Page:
Laura Foley, LLM International Human Rights & Development, scholarship recipient
She had always harboured an enthusiasm for working with people from different backgrounds, and her undergraduate degree at Trinity College Dublin only served to reinforce that belief.
"I studied a BA (Hons) Sociology and French, and looked at factors affecting the integration of migrants and refugees in society," says Laura. "It led me to find ways of working with new communities in Ireland and after graduating, I volunteered as an English teacher with migrant communities in Dublin. This included a year working with the Separate Children's Education Service and the Horn of Africa People's Aid where my role was to help teenagers from Somalia and Angola with their language skills so that they could adapt to the Irish school system and life in Ireland."
In addition, Laura also taught English to migrant women from Eastern Europe and set up a job club to give them networking opportunities, before she returned to university. "I pursued an MSc International Relations from University College Dublin which helped me to develop a deeper understanding of migration and global justice issues," she says of the experience. "Afterwards I worked a an Information/Legal Officer with New Communities Partnership, a migrant-led organisation based in Dublin."
Accessing rights and opportunities
Laura's work experience and studies led her to the realisation that she wanted a career working with migrants and refugees. "Helping others to access rights and opportunities is something I feel very strongly about," she says. "I knew that I wanted to develop specific legal knowledge about Refugee Law and International Human Rights, so I began researching courses in Ireland and the UK – and that's when I found the LLM International Human Rights & Development at LSBU."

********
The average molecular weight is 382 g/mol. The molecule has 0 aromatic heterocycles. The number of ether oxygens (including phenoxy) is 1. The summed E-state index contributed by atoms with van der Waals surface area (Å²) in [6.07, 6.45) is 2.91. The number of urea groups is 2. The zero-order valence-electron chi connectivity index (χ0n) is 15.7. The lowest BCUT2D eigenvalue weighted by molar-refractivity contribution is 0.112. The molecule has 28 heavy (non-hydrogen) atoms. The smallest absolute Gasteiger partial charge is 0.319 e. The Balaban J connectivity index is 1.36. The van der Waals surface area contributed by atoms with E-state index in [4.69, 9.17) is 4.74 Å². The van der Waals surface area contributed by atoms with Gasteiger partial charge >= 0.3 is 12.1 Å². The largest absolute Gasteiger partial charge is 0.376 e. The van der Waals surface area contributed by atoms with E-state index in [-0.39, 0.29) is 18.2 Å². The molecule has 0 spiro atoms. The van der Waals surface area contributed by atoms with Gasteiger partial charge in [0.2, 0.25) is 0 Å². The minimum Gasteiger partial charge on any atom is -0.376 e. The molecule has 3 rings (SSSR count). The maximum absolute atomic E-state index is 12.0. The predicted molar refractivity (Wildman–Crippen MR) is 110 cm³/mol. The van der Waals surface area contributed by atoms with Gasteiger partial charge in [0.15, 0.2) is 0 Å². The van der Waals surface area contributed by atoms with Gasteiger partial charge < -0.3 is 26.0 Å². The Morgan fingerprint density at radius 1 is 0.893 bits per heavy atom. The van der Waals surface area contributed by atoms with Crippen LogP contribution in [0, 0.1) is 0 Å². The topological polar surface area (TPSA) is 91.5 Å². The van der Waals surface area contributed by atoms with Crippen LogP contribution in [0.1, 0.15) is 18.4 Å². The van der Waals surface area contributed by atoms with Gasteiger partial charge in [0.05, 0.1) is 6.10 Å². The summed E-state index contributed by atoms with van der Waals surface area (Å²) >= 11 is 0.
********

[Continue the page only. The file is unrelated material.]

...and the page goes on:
The right course
After reviewing the course content, watching the course video and speaking to an LSBU lecturer, Laura was convinced that it was the right course for her, so applied. However, funding was still an issue so she also submitted an application for a Vice-Chancellor's Scholarship in the Merit category.
Delighted and honoured
"I was absolutely delighted and honoured to learn I had been awarded the scholarship," says Laura. "Having that financial support means that I'll be able to concentrate more on my studies and rely less on working part-time. It takes some of the financial pressure off, but it also makes me very proud that my academic work and achievements to date have been recognised. It vindicates my decision to give up a secure full-time job to move to London to study, and shows that making sacrifices to do things you are passionate about is worth it in the long run." As she looks to the future, Laura hopes to find work as an Advocacy Officer working with migrants and refugees in the UK. "I feel strongly about helping others to access opportunities," she says, "and it's one of the ways that I intend to make a positive contribution to society."